in Are the Irish different?
S. Karly Kehoe

1 Scotland’s Catholic Church before emancipation For much of the period between the Reformation and the nineteenth century, Catholicism existed on the periphery of Scottish society, its survival fraught with uncertainty in an atmosphere of institutionalised anti-Catholicism and extreme poverty. The Scottish Mission, a term used to describe the Catholic Church in Scotland between 1603 and 1878, when it had no formal governing hierarchy, had been thrown into complete disarray by the Reformation. Those who remained Catholics went underground, keeping their

in Creating a Scottish Church
Brian Mac Cuarta

parts of Gaelic Scotland – provided that preachers were sent to convert them. Yet by the outbreak of the rising in 1641–42, the Roman Catholic Church was so strong that its prelates and clergy soon replaced the Church of Ireland personnel as the de facto ecclesiastical establishment in those large areas of mid- and west Ulster under Irish military control. This transformation demands exploration, for Catholic life has been a neglected corner in the field of recent plantation scholarship. 2 It is well known that the lack of any serious Protestant engagement with

in The plantation of Ulster
Brian DeGrazia

This chapter focuses on two distinguishing features of HIV/AIDS in Italy, and their intersection: the prevalence of HIV transmission via intravenous drug use in Italy, and the interventions of the Catholic Church. It uses as a case study the controversial founding by Caritas of an AIDS care centre in Rome in 1988, to serve young current or former heroin users who lacked a stable home. There is also an important international context in that the controversy that delayed the opening of the centre coincided with the passing of stricter drug legislation in the USA and the visit of Italian Socialist Party Secretary Bettino Craxi to New York and Washington to discuss related matters. Craxi soon introduced similar legislation into Italian parliament. The confluence of these events and their conflation in government and media discourse alike, this chapter argues, affected attitudes towards the care centre, and led to the effective criminalisation of HIV/AIDS in Italy.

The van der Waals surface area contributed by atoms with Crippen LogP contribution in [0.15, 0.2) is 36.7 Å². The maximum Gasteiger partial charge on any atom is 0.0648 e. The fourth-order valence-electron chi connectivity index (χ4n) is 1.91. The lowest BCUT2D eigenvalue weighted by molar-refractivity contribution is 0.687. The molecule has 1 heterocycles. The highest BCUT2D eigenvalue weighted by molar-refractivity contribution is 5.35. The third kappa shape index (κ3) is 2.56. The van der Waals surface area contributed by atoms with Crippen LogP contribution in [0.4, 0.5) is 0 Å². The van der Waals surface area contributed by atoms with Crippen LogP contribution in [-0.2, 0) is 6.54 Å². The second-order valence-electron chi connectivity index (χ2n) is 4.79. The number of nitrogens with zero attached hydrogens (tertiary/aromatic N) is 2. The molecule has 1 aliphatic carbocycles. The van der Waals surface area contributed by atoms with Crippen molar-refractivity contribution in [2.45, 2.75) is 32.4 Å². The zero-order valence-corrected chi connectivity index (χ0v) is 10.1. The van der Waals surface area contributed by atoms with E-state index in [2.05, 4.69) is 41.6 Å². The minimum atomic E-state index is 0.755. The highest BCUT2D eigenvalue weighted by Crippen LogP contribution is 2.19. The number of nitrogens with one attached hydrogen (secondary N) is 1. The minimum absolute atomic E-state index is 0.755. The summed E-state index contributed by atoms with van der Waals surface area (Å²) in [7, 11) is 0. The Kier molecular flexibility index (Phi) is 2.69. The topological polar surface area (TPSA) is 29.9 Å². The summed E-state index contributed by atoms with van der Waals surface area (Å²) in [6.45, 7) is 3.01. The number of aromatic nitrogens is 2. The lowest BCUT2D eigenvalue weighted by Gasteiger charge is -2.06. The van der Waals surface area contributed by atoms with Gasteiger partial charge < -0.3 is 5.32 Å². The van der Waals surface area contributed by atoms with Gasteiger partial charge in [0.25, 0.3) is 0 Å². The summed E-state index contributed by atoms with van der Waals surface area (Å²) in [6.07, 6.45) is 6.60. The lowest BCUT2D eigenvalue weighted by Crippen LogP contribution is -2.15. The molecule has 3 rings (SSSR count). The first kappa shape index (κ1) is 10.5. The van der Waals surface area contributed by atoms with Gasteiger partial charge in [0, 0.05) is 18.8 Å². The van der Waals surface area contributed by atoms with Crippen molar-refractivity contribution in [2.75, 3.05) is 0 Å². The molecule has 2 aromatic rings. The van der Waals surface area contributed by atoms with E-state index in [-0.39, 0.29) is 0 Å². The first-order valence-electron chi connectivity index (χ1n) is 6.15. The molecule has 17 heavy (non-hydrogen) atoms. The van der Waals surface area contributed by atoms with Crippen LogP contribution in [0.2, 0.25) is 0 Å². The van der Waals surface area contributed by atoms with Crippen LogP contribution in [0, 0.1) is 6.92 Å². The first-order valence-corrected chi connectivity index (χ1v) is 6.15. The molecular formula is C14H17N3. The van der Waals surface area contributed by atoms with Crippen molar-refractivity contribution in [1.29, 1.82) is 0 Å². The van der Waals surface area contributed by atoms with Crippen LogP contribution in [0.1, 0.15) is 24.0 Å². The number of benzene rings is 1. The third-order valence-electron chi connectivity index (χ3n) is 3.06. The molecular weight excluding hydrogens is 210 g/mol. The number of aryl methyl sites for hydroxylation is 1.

The sources cited and analysed to reconstruct this history include print and audio-visual media from both Italy and the USA. These sources highlight Italy’s concern for its image on the international stage; the ‘activism’ of Caritas and the counter-activism of neighbourhood residents; the fears of these residents of social contagion and drug use in their wealthy area; and how all of these factors contributed to the construction of an aetiology that posited intravenous drug users as the ur-sources of HIV, outside the bounds of ‘normal’ society and the traditional Italian family.

in Histories of HIV/AIDS in Western Europe
Andrew Unsworth

5 The Vatican, Islam and Muslim–Christian relations Andrew Unsworth The encounter between the Catholic church and Islam has a long history and has given rise to a well developed tradition of theological reƪection.1 Since the Second Vatican Council (1962–65)2 relations between the two traditions have grown and intensiƤed as the global encounter between Christianity and Islam has expanded. The Catholic church has engaged in a wide range of dialogical encounters with Islam on a number of signiƤcant issues, and at many diơerent levels of engagement, such as

in Christian responses to Islam